Truth unraveled my whole world. For so long I considered the abuse that I endured from 3rd to 8th grade as simple growing pains. Labeling it as bullying made the abuse trivial, almost to be expected, like annoying ants in the springtime or flies. No big deal, just a part of life that everyone goes through. Somehow, I convinced myself that those years of being called faggot, gay, punk, sissy where just part of normal life in the hood. I bought into the story that it was normal to go to school terrified and come home bloody. Hearing the “a-word” cut through years of my own mental conditioning, leaving me with nothing but the raw reality of my pain.

Why did I create this story, this fallacy concerning the truth of what happened to me? I’m not entirely sure, but I have my guesses. I wanted to protect the image of my perfect childhood. Growing up in a relatively “normal” household with my parents and sister in the hood was a novelty. What right did I have to complain when I had two parents that loved me and a safe household? Surely a lot of the children in my class would love to be in my position. Life can’t be perfect and this is just my lot. My mom would tell me that God has a purpose for me, and that’s why life was so damned tough. It seemed like a good reason, but some days I wished that Jesus would find more creative and less painful ways to direct my path.

I didn’t want to deal with the feelings of abandonment and hopelessness that I felt every time I walked out of the door to school. I remember being so downtrodden and worn from the constant barrages that I stopped looking up when I walked. I just hung my head low and plodded wherever I went, to the point that I would run into things. I was afraid to look up. A teacher in 4th grade had to actually to help me relearn how to walk with my head up. I had forgotten how to do that. To this day, there are times when walking with my head held high is a conscious effort.

I held on this fantasy concerning my reality because the truth was too much to bear. The years of pain and abuse only happened because schoolteachers looked the other way. And when evidence of my pain was clear, which it obviously must’ve been, no one did anything to help me. No rescue. No savior. No amount of prayers halted the fists and verbal jabs. No help from gym teachers or school administrators. And no, not even my parents.

I used these years of horrific events to inform my sense of self. Using revisionist logic, I concluded that my abuse, hurt, and shame was all my responsibility. I was weak and infirm, and all the things that happened to me took place because something was wrong with me. There must be something wrong with being a little boy that rather read a book than throw a football. There must be a problem with a kid that would rather play on the swings than misbehave. Being smart and doing well in school is an awful thing, and that’s why I was harassed so much. I brought it on myself.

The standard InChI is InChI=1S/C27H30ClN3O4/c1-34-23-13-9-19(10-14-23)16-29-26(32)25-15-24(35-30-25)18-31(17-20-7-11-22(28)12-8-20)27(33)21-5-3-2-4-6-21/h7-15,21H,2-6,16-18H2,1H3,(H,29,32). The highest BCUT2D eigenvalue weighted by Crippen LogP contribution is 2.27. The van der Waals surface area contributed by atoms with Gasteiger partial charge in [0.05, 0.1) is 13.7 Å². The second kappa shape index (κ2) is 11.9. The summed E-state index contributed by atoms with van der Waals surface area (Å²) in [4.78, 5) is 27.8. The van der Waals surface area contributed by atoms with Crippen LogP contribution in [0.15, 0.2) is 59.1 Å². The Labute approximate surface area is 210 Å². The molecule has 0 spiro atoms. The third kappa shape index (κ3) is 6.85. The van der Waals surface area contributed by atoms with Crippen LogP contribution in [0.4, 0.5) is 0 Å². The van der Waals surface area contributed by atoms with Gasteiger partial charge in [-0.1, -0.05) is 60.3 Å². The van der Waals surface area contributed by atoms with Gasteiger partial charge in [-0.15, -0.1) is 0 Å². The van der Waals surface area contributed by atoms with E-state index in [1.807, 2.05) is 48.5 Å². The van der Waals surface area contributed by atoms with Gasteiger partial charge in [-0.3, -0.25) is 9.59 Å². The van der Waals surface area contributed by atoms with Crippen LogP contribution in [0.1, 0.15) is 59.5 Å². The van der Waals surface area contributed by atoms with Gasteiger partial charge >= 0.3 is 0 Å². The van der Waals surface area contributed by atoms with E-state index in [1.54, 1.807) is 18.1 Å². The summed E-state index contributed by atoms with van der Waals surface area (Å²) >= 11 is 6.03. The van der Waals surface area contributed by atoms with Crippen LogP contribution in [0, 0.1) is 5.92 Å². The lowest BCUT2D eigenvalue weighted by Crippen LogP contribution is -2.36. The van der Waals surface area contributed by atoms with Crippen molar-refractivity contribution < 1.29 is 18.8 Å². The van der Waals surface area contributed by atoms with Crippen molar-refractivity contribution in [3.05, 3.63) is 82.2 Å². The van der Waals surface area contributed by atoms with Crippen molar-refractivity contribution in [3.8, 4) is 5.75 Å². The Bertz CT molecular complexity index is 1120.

That was when I created a disguise, a Clark Kent persona if you will. I intentionally would dumb myself down so I wouldn’t bring attention to myself. While I couldn’t name my great, god-given gifts, I perceived them. And since I had no way to defend myself from the negativity that my gifts drew, I buried them. It was survival. I wanted the pain to stop, the pain in my body, the pain in my heart and my mind. The creation of my Clark Kent disguise and the edited version of my reality served to do just that. In its place, though, was a numbness that I carried for almost two decades. While that numbness wasn’t good either, it was a hell of a lot better than pain.

I remember crying at some point during the lunch with my professor. And if it wasn’t at the lunch, it was certainly at some point later on in the day. The world that I so careful constructed no longer existed. The lies I told myself to function where stripped of their power. Truth had laid me bare. My search for the truth about God led me to discovering the truth about myself, the lies that I was told, and the lies that I spun to protect myself. Anyone who takes their seminary education seriously will tell you that you can’t control truth. I agree, however, truth can certainly be avoided. It is that much more of a blessing (curse?) when truth decides to go looking for you instead, denying you the opportunity to live life on your own terms.

I was not allowed to create a reality where my pain didn’t matter. Not any longer. This realization was just the beginning of many stops along the journey of truth. One thing was becoming very clear though: the more honest I was about God, the more I discovered myself.

“Listen, for I have trustworthy things to say; I open my lips to speak what is right.” Proverbs 8:6

— Verdell A. Wright